The Richmond Women’s Law student group and the Metro Richmond Women’s Bar Association sponsored an Elect Her program Saturday, Feb. 24 in the Moot Courtroom of the T.C. Williams School of Law.
“The program is a nonpartisan workshop for both law students and adult women to basically learn the skills and the tools they need to run for public office or for student government,” Elizabeth Hanes, the president of the Metro Richmond Women’s Bar Association, said.
Kate Miceli, the president of Richmond Women's Law, said in an email that 17 women had attended the event.
Running Start, a nonpartisan organization for politically active women, developed the program with the American Association of University Women in 2009, and took full ownership of it in 2016.
Usually, the training is geared toward collegiate women who might run for student government, Jessica Kelly, Running Start’s programs and leadership director, said. At the University of Richmond's law school, the focus was on getting law students and other women who have law degrees to run for office in their local communities, she said.
The event was also open to UR undergraduate students and women in the community, Hanes said.
The program consists of sessions on building a network, crafting an elevator pitch and finding your issue, as well as a campaign simulation and a question-and-answer session with local female elected officials, Miceli said.
Those elected officials were Shannon Taylor and Leslie Haley, Hanes said. Taylor serves as the Commonwealth’s attorney and Haley is the Midlothian District Supervisor.
Elect Her has a high success rate among collegiate women. In 2016, an independent researcher found that 90 percent of the women who ran for student government after attending Elect Her trainings won.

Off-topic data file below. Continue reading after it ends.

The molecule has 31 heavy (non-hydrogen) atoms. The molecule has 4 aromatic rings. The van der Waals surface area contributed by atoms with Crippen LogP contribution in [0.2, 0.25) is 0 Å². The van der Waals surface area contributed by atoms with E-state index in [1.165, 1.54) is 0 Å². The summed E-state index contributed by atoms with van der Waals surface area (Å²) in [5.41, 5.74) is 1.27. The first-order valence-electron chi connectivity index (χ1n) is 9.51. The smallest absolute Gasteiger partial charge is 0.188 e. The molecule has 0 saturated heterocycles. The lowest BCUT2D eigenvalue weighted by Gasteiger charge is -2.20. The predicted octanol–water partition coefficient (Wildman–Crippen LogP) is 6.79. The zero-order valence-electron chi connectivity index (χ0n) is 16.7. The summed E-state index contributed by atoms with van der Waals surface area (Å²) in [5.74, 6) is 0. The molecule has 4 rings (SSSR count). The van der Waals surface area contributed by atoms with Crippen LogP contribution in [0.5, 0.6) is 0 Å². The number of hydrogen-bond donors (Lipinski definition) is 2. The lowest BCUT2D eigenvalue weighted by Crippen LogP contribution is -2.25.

“I think there’s just a lot of energy in Virginia right now with women running for office and succeeding," Miceli said. "Especially with the General Assembly, we had huge success with women winning."
Sophomore Rena Xiao, who planned on attending the event, echoed this sentiment.
“I know a lot of women are seeking seats in office, ever since the election," Xiao said. "It’s nice to see women in charge, especially after the Time’s Up event."
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More women of both parties should run for office because women are underrepresented, Kelly said. Although about half of the population is female, only one in four elected officials are women, she said.
Additionally, female senators are generally more productive than their male peers, Kelly said, citing a Quorum study. The study found that women in the senate co-sponsored more bills and reached across the aisle more than male senators.
The best way to get more women involved with politics is by encouraging them to run for public office, Hanes said. Women are more likely to run with that push, she said, which is one reason that her association helped sponsor Elect Her.
Contact news writer Katherine Schulte at email@example.com.
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